This rule about the sound of the plural marker in English, is usually not part of the consiously known set of rules a speaker knows about their language, but something they instinctively apply when creating a plural. Show a native speaker a completely novel or fake word like frag and ask them to pluralise it they will automatically produced a ‘z’ pronunciation for frags. Our clever hairdressers have consciously noted this rule and ‘improved’ the spelling of heads, shades and friends  all in the name of business.  One really creative linguist/hairdresser has taken the rule one step further. If  ‘s’ can sometimes sound like ‘z’, they seemed to ask themself, why not have ‘z’ sound like ‘s’ – and Snipz Hair Design was born.

Now with the description of this spelling whackiness out of the way, what might a sociolinguist have to say about this phenomenon. Well, they might wonder if there is some kind of distribution pattern. Does creative orthography work as marketing towards a particular population?  That is, are there certain places where creative spelling is more common due to the type of people … okay let’s say class … lots of sociolinguists are obsessed with class. So I created a google map to see the geographic distribution of orthographic playfulness of hair dressers in the Wellington region. What do you think this distribution means?



By the way, if you see any good examples of playful orthography in your neck of the woods, leave them as comments on this post (click on the link under the title). You might be able to upload a photo of the signage too, hint hint.

an article on articles

February 4, 2009 § Leave a comment

I’ve recently had two enquiries from people wanting to help colleagues who, though able to do most of the things they need to do for work, had problems with their English. In both cases, the example given was that they made errors in the use of the and a (i.e., in linguistic jargon, the article system). One of them suggested that what the colleague needed was a course in Basic English Grammar. That seems like a reasonable suggestion, doesn’t it? A and the are about the most basic words you can think of. However, next time you’re speaking with highly capable speakers of English as an additional language, note whether they always get this right (if on the other hand that description fits you, I think you’ll know what I’m getting at). Most of these people have no doubt at some stage studied basic English grammar courses, so why haven’t they sorted it?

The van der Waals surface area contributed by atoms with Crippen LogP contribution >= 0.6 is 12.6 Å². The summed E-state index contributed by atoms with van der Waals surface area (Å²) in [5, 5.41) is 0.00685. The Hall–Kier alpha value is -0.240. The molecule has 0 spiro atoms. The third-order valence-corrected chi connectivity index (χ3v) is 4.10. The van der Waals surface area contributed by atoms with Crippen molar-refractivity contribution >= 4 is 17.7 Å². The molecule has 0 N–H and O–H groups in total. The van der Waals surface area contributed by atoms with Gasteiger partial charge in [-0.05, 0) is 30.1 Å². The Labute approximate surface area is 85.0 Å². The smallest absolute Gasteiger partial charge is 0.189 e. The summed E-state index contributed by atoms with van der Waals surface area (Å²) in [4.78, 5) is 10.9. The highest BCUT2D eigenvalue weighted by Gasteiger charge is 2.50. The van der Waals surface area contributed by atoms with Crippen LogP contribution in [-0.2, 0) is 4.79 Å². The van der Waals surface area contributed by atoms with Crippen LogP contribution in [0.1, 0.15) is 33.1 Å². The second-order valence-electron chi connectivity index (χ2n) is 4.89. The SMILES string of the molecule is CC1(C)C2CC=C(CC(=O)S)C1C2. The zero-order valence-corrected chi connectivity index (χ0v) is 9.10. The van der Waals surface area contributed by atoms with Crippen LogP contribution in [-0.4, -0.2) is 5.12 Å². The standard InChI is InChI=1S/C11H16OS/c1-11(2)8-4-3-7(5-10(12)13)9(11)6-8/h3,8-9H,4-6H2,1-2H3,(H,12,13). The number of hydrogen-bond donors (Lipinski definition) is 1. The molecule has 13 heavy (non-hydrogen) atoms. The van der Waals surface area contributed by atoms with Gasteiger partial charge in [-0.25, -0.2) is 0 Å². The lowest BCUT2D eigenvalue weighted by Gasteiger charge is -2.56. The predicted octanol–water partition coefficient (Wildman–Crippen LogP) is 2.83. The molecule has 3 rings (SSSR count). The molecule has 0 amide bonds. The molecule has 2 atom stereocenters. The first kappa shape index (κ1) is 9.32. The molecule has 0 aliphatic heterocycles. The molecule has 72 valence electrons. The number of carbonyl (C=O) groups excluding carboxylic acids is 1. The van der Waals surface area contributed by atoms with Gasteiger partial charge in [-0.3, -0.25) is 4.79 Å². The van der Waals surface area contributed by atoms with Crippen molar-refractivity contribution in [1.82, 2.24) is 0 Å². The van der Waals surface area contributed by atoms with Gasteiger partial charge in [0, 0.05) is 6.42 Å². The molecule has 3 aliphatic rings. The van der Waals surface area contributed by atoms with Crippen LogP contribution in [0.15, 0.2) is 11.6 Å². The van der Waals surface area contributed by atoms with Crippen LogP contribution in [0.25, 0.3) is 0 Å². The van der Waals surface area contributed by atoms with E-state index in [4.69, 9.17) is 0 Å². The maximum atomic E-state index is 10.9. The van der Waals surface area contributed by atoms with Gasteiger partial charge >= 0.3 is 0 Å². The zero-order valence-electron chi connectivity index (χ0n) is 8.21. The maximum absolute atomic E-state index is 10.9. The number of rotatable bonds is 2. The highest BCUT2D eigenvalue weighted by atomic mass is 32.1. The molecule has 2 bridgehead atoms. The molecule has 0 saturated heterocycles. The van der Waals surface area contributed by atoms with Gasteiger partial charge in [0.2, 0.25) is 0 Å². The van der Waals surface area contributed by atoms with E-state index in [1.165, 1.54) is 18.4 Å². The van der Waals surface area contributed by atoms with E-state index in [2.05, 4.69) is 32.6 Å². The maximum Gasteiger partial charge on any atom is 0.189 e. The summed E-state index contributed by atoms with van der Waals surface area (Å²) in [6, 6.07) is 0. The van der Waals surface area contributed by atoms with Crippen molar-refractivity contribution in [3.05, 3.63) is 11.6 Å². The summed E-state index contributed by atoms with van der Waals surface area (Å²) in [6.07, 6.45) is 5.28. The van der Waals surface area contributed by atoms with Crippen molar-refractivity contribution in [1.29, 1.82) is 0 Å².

A good place to start looking for the answer would be a grammar book written for learners of English (very different from one written for native speakers). See how thick the section on articles is. Flick through it and find out how complicated the system is. For example, let’s start with geographical features. Why is it that rivers are the Waikato and the Clutha, but lakes are Taupo and Wanaka. What about islands? They don’t take the, do they? Stewart Island, Rangitoto. Yeah, right! Why would that rule be challenging for someone learning their English in New Zealand? And think about how much information the or its absence gives you about the person referred to and their intent in the following examples:

He went to school today.
He went to the school today

Can you think of any other destinations that make that kind of distinction between people going for the normal, regular purpose and people going for some other reason? One of them might have been prison. What would you say for the convicted criminal? And for his father when he visits him? So while we’re thinking of the justice system I’ll just finish with one more idiomatic example. How does a change things in these two examples:

About time he got a life, don’t you think?
He got life. About time, too!

There are, of course, ways that we can support people who need help with improving their English, and I’m certainly happy to provide suggestions, but in terms of this particular difficulty, do cut learners a bit of slack, recognising how difficult it is to get it right, and reminding others around you that it is generally perfectly possible to transact business, have a conversation and engage in intellectually probing interaction with non-native speakers even if they haven’t yet mastered the article system.